Concert A recent western classical music concert by students proved that the genre lives on.

Think lazy weekends, and you imagine comforting quilts, Sunday brunches and long hours with your favourite book. Slip in some Mozart and Chopin, and you have a recipe for the perfect day. Even as last Sunday's balmy serenity drew to a close, the ebb and flow of music at the Administrative Staff College of India in Somajiguda kept the tranquillity going.

Organised by the two-event-old Music Appreciation Group, a group formed to promote, understand and appreciate music, the evening of music featured six students from International School of Hyderabad and their teachers — violinist Janet Hoisington, a masters in music education from the United States, and pianist Iryna Tsarenko, a Ph.D. from Russia. But as Iryna was quick to mention, there were no artists, students, teachers or even audience members. There were just musicians and music-lovers.

It was a short concert, showcasing the burgeoning talent of the six selected students — Anoushka Shahane singing soprano, Valmik Kumar on guitar and tabla, and Ajay Sharma, Martin Yoder, and sisters Vyshnavi and Sanjukta Koppuluon the piano. Janet and Iryna set the mood with a violin-piano duet by Italian composer Vittorio Monti which was segmented based on tempo and tone, moving from haunting pathos to a soaring expression of joy. The violin solo fumbled a bit, especially in the higher notes, but it was a gorgeous culmination of sound and spirit.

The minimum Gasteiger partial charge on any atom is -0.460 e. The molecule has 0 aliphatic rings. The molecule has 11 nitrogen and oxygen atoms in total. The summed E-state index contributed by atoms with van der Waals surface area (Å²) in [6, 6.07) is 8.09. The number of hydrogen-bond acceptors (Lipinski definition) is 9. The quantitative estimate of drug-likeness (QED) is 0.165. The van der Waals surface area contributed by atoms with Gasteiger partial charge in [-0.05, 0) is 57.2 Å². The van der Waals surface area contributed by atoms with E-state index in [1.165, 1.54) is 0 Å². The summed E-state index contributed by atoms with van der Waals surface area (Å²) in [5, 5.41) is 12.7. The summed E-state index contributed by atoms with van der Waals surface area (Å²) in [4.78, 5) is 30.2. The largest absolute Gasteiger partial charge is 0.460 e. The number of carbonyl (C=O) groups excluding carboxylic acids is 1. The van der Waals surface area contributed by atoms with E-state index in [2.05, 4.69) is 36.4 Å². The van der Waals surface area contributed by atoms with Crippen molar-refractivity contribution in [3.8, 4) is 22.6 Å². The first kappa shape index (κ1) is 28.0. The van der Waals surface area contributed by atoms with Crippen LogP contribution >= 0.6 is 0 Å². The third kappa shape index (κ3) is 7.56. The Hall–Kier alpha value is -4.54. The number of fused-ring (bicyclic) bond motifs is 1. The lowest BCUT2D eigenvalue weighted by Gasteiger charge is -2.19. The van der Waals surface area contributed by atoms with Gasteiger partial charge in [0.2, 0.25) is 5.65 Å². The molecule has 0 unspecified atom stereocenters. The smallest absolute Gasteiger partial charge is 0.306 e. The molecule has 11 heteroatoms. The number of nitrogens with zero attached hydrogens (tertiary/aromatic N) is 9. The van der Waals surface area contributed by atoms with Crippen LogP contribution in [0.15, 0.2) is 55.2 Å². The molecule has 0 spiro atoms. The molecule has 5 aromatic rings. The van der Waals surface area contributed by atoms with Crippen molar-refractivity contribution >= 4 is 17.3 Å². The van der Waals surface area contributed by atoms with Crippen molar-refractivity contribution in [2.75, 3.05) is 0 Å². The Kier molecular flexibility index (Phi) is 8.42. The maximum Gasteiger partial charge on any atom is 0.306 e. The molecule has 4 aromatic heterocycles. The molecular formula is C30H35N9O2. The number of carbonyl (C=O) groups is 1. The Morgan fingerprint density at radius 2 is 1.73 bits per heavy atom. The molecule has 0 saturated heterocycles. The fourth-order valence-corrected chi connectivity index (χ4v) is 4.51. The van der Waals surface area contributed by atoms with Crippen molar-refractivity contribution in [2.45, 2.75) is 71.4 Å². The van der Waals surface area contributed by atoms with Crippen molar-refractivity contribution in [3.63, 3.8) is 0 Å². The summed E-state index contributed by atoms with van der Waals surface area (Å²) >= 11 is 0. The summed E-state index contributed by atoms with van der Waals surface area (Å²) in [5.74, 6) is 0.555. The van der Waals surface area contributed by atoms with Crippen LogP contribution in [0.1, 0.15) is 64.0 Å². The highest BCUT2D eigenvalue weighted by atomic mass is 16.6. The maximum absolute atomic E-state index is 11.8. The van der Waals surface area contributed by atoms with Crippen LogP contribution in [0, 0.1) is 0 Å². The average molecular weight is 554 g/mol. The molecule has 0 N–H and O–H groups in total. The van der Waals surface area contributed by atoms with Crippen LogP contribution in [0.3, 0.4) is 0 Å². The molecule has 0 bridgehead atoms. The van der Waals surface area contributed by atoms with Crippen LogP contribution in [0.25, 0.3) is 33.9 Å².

The students nobly lived up to the example set before them. The evergreen Hallelujah was sung by soprano Anoushka assisted by Valmik on the acoustic guitar: a simple song embroidered by Anoushka's dulcet voice. Her nervousness was evident and her voice wasn't as strong as would have been liked, but the sheer sweetness of pitch carried it through. She also sang a French poem set to music accompanied by Iryna.

Martin played a composition by Bach. The piece was short but executed with brilliance, a lilting tune that seemed to flow effortlessly from Martin's fingers. Ajay proved himself to be equally capable, performing a painfully complicated piece by a thirteenth century Russian composer, deftly shifting back and forth in tempo and timbre.

All the students had something to be proud of. Sanjukta's performance of a short Romantic piece was sweet and simple, despite occasional pauses in between. Vyshnavi stood out, playing a much longer Mozart piece with absolute aplomb, a symphony that built itself up beautifully while slipping between different pitches.

Janet and Iryna had plenty to be proud about. In an age of hip-hop and trance, one might question the relevance of this genre of music to the present generation, but most questions were silenced. “It enriches people, and the music becomes a part of you,” said Janet. “It's about expressing yourself.”

Iryna turned to history to find the answer. “Western classical music itself isn't actually that. It evolved in Germany, Italy and England before moving easy to Poland, to Russia. Now it's defined in different ways. Our students find their own definition.”